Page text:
Getting It Right for Every Child: Managing the change - Jane Aldgate


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Professor Jane Aldgate, The Open University,

Session 5 - Changing Children's Services.

Getting It Right for Every Child: Childhood, Citizenship and Children's Services, Glasgow, 24-26 September 2008.

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Getting It Right for Every Child: Managing the change - Jane Aldgate

  1. 1. Getting it right for every child: managing the change – ideas from theory and experience Jane Aldgate Professor of Social Care The Open University
  2. 2. Why change? <ul><li>Children have a right to reach their potential </li></ul><ul><li>Children do best when they meet their well-being indicators throughout childhood </li></ul><ul><li>Children are our future </li></ul>
  3. 3. Change takes time <ul><li>Transformational change does not come easily but requires a raising of awareness, a redesign of how practitioners go about their business, multi-agency training that is based on common language and processes, and the fostering of trust and understanding across services and with children and families </li></ul><ul><li>Adam Ingram, Minister for Children and Early Years </li></ul>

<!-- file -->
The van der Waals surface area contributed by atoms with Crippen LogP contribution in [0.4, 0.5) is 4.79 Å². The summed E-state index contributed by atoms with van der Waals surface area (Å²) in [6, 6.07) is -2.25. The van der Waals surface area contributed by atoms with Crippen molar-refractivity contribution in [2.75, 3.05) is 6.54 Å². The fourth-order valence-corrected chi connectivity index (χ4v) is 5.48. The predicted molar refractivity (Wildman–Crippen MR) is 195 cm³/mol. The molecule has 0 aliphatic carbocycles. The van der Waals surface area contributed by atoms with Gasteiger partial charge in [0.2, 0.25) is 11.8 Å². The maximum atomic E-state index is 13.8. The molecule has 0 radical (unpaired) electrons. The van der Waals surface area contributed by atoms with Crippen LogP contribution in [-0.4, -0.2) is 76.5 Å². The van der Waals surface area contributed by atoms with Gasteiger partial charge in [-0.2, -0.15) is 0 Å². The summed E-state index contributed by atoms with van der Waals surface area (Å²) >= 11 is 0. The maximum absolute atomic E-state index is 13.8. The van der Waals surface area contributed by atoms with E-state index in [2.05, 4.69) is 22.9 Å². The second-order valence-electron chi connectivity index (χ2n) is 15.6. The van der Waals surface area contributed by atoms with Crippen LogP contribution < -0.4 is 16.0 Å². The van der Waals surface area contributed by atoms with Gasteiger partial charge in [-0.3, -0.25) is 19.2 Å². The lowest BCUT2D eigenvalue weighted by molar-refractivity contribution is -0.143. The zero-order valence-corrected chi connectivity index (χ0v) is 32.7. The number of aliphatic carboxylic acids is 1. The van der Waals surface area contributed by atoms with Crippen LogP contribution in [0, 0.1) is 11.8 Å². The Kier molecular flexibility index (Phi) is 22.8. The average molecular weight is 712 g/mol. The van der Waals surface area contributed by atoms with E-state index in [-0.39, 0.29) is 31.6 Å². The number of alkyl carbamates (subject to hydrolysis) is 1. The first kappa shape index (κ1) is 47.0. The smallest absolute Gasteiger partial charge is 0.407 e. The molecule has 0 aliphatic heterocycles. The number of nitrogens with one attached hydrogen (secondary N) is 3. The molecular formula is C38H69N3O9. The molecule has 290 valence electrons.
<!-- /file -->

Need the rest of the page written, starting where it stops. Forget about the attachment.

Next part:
4. 4. What will help agencies work together? <ul><li>A common purpose – to promote children’s well-being and achieve the best outcomes for a child </li></ul><ul><li>Shared principles and values of Getting it right for every child </li></ul><ul><li>A common language and theory– the components of the Getting it right for every child practice model </li></ul><ul><li>Mutual benefits </li></ul><ul><li>Changes in culture, systems and practice </li></ul>
  5. 5. How will changes be achieved? <ul><li>Lifting constraints on workers’ professional creativity and innovation </li></ul><ul><li>Accountability linked to managers’ trust in professionals’ autonomy and judgement </li></ul><ul><li>Career structures that support professional leadership/mentorship skills </li></ul><ul><li>Managers who respect and work alongside practitioners. promoting life long learning </li></ul><ul><li>Changing governance from a culture of blame to one of learning and improving performance </li></ul><ul><li>Valuing input from academics and service users as part of the learning agenda </li></ul><ul><li>Adapted from Changing Lives, the 21 st century review of social work, Scottish Executive 2006 </li></ul>